Frances Anne Kemble

(27 November 1809 - 15 January 1893 / London, England)

Noonday By The Seaside - Poem by Frances Anne Kemble

The sea has left the strand—
In their deep sapphire cup
The waves lie gathered up,
Off the hard-ribbed sand.

From each dark rocky brim
The full wine-tinted billows ebbed away,
Leave on the golden rim
Of their huge bowl not one thin line of spray.

Above the short-grassed downs all broidered over
With scarlet pimpernel, and silver clover,
Like spicy incense quivers the warm air,
With piercing fervid heat,
The noonday sunbeams beat
On the red granite sea-slabs, broad and bare.

And prone along the shore,
Basking in the fierce glare,
Lie sun-bronzed Titans, covered o'er
With shaggy, sea-weed hair.

Come in, under this vault of brownest shade,
By sea-worn arches made,
Where all the air, with a rich topaz light,
Is darkly bright.
'Neath these rock-folded canopies,
Shadowy and cool,
The crystal water lies
In many a glassy pool,
Whose green-veined sides, as they receive the light,
Gleam like pale wells of precious malachite.

In the warm shallow water dip thy feet,
Shining like rose-hued pearls below the wave,
And, lying in this hollow, sea-smoothed seat,
Gaze on the far-off white-sailed fisher fleet,
Framed in the twilight portal of our cave;
While I lie here, and gaze on thee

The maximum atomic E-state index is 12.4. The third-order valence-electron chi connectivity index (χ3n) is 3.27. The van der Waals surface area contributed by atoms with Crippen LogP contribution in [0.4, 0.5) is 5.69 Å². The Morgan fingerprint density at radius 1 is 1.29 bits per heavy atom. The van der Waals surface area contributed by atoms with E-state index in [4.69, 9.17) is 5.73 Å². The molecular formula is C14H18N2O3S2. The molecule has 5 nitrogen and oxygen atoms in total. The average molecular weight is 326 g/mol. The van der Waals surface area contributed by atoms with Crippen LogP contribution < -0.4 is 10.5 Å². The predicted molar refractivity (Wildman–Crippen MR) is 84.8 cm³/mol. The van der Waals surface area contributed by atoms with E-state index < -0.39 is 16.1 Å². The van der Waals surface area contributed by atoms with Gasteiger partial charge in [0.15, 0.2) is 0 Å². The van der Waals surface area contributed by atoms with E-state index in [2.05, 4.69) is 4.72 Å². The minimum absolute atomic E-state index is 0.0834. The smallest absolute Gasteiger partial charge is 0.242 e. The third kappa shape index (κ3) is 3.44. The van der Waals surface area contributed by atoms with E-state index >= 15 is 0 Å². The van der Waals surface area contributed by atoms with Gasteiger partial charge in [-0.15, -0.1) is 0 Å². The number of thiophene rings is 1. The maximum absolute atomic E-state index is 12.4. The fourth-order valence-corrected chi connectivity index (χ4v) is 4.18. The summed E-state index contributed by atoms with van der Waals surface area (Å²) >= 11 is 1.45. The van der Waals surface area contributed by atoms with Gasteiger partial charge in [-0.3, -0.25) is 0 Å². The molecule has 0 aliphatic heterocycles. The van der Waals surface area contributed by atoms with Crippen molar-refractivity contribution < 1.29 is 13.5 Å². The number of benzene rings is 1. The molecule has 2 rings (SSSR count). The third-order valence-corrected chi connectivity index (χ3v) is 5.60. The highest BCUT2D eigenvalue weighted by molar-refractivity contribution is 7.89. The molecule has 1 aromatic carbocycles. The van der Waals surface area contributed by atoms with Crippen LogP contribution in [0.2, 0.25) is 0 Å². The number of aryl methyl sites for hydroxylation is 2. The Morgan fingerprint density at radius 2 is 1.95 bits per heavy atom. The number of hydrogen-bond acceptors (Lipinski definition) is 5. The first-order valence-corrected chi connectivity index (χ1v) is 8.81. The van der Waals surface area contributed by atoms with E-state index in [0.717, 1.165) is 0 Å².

Fairer art thou to me
Than Aphrodite, when the breathless deep
Wafted her smiling in her rosy sleep
Towards the green-myrtled shore, that in delight
With starry fragrance suddenly grew white,
Or than the shuddering girl,
Whose wide distended eyes,
Glassy with dread surprise,
Saw the huge billow curl,
Foaming and bristling, with its grisly freight;
While, twinkling from afar,
With iris-feathered heels, and falchion bright,
From the blue cope of heaven's dazzling height,
Her lover swooped, a flashing noon-tide star.

A mid-day dream hath lighted on thy brow,
And gently bends it down; thy fair eyes swim,
In liquid languor, lustreless and dim,
And slowly dropping now,
From the light loosened clasp of thy warm hand,
Making a ruddy shadow on the sand,
Falls a wine-perfumed rose, with crimson glow.

Sleep, my belovèd! while the sultry spell
Of silent noon o'er sea and earth doth dwell:
Stoop thy fair graceful head upon my breast,
With its thick rolls of golden hair opprest,
My lily!—and my breathing shall not sob
With one tumultuous sigh—nor my heart throb
With one irregular bound—that I may keep
With tenderest watch the treasure of thy sleep.
Droop gently down, in slumb'rous, slow eclipse,
Fair fringèd lids! beneath my sealing lips.


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Poem Submitted: Monday, September 6, 2010



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